Mining is one of the primary and oldest industries & contributes to significantly towards growth rate of any country. However, mining project require huge resource, both financial & technical. There is globalization, privatization and any company venture into the area only if it is clear about the cost and benefit of the project.

had to compulsorily bear the cost of various degradation and pollution, directly or indirectly (Dasgupta & Perace 1978). Direct costs are those which the society bears on its own account and the indirect costs are those which the society pays through various taxes, etc. The cost of the mine environment is ultimately borne by consumers through increase prices or taxes. Yet failure to prevent mine environmental contamination could cost people even more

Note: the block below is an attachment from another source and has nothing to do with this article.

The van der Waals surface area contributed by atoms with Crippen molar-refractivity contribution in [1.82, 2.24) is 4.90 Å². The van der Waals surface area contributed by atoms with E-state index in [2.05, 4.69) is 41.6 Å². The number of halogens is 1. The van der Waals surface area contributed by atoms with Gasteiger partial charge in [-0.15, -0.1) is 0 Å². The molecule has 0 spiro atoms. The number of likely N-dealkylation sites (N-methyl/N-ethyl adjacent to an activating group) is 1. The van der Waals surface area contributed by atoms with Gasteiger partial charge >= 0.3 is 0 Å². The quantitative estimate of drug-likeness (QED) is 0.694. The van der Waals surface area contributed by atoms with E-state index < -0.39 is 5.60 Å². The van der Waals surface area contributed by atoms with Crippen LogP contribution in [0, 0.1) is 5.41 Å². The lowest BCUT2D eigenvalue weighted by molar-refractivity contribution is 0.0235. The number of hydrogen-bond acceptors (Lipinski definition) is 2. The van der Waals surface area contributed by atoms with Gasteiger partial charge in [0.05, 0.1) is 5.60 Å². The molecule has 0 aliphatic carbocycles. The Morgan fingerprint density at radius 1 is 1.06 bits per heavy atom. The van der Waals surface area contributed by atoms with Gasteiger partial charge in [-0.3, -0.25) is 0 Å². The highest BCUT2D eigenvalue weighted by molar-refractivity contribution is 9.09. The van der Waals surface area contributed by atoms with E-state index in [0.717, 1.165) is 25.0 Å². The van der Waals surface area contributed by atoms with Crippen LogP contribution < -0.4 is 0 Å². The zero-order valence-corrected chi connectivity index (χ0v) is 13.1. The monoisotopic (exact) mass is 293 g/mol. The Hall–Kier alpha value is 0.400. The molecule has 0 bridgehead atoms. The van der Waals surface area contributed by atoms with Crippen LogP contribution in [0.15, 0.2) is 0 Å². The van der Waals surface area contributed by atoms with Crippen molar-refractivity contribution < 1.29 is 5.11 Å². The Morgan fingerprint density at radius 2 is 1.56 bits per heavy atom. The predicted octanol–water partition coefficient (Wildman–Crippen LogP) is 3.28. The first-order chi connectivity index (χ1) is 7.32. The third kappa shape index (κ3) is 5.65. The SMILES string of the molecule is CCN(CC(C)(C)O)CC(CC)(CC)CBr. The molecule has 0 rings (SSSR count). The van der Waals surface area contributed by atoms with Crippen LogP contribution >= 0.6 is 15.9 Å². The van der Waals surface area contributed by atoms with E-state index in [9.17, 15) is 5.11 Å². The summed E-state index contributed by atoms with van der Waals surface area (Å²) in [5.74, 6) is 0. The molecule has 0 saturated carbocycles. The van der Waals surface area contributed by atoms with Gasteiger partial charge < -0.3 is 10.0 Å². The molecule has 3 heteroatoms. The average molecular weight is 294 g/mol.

Although most of the industrial and developmental activities are supposed to have built in pollution control and mitigative measures, the society had to compulsorily bear the cost of various degradation and pollution, directly or indirectly (Dasgupta & Perace 1978). Direct costs are those which the society bears on its own account and the indirect costs are those which the society pays through various taxes, etc. The cost of the mine environment is ultimately borne by consumers through increase prices or taxes. Yet failure to prevent mine environmental contamination could cost people even more in health, physical, and mine environmental damage.